RB Alfred Morris (6, 2012)—This pick came a few hours after and with much less noise than the Cousins pick did. Many believed that the Redskins were set a running back with Roy Helu and Evan Royster. Morris not only surprised many by making the team but he lined up as the Week 1 starter. He went on to break the team’s single-season rushing record by piling up 1,613 yards rushing.

LB Perry Riley (4, 2010)—He didn’t get into the lineup until midway through his second season. Riley was always solid for four-plus seasons as the starter but never spectacular. The team let him go last year in training camp and he played well for the Raiders after they picked him up.

CB Bashaud Breeland (4, 2014)—Breeland started 15 games as a rookie. At first he was in the slot but after DeAngelo Hall was injured in Week 3, Breeland moved to the outside and he has stayed there ever since. He has seven career interceptions and seven forced fumbles.

WR Jamison Crowder (4, 2015)—At 5-9, many teams thought Crowder was undersized and he didn’t run a great 40 at the combine. But he was big enough and fast enough to break the Redskins rookie record for receptions in a season and then to lead the team in touchdowns with eight last year.

Stay up to date on the Redskins. Rich Tandler covers the team 365 days a year. Like his Facebook page Facebook.com/TandlerCSN and follow him on Twitter @Rich_TandlerCSN.

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Jay Gruden squashes perception that Alabama defenders don't produce in NFL

Jay Gruden squashes perception that Alabama defenders don't produce in NFL

Alabama dominates college football in a way few teams ever have. In the last two seasons, the Crimson Tide has lost just two games, winning one national title and narrowly missing a second.

The strength of 'Bama, year after year, is their defense. Nick Saban coaches it, Nick Saban knows it, and Nick Saban demands the best from his players. 

Oddly, however, a few recent Alabama defenders drafted to the NFL have not produced. Or at least their production did not match their draft status.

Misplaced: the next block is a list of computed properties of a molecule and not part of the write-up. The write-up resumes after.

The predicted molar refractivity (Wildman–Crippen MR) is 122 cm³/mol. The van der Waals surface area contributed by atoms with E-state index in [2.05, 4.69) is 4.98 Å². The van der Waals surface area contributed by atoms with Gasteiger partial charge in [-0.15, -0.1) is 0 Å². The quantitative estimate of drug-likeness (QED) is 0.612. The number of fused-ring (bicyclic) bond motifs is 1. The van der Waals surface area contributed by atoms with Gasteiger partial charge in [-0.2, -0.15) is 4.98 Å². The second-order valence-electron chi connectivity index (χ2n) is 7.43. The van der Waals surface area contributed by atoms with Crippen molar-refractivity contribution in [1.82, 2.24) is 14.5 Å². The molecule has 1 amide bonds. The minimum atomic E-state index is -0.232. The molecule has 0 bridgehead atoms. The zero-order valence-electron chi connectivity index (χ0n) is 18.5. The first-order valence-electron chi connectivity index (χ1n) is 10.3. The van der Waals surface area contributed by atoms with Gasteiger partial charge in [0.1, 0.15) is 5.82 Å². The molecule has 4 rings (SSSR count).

It's not too hard to pick names that fit that perception. Rolando McClain. Terrance Cody. Dre Kirkpatrick. And at running back, Trent Richardson didn't help.

Still, the Redskins invested heavily in the Tide during the 2017 draft. Their top two picks played for Saban's defense last year, and Washington coach Jay Gruden does not buy any part of the perception that 'Bama products regress in the NFL.

"I don’t see any negative whatsoever with them going to Alabama," Gruden said late Friday night.

The 'Skins selected Jonathan Allen in the first round and Ryan Anderson in the second. Both guys started on the Tide's front seven, and both players dominated.

"They come there and they are well coached. Anytime you watch college football, and you watch other defenses, no disrespect, and then you flip on an Alabama game, it’s different," Gruden said. "The speed is different. They are well-coached, they are in their gaps, they play hard, they play physical, and that’s from Week 1 until the end. That has to appeal to you as a coach. They are using their hands, they are physical, they are chasing the ball, they are running to the ball."

The perception, right or wrong, has two main positions. The first is that the Alabama defense looks so good because it is full of five-star recruits. When everyone is good, or great, on the college level, it's hard to truly judge any singular player's game tape. The second is that Saban is so exhausting, so demanding of his players, they arrive to the NFL with too many reps.

For those around the NFL, both theories are laughable. Pro scouts know game tape. How else can they judge a future first rounder when he matches up against a walk-on? And for every alleged 'Bama bust, think about Haha Clinton-Dox or Landon Collins or C.J. Mosley or Dont'a Hightower. 

Might some Tide players get overdrafted because of their success and high profile? That's a different conversation. What's certain is the Redskins are quite confident in both of their Alabama draft picks.

"We know they are both highly intelligent guys. They understand football, understand X’s and O’s and they both play very hard with a high motor and they are well-coached."

<<<LOOKING AT REDSKINS DRAFT PROSPECTS>>>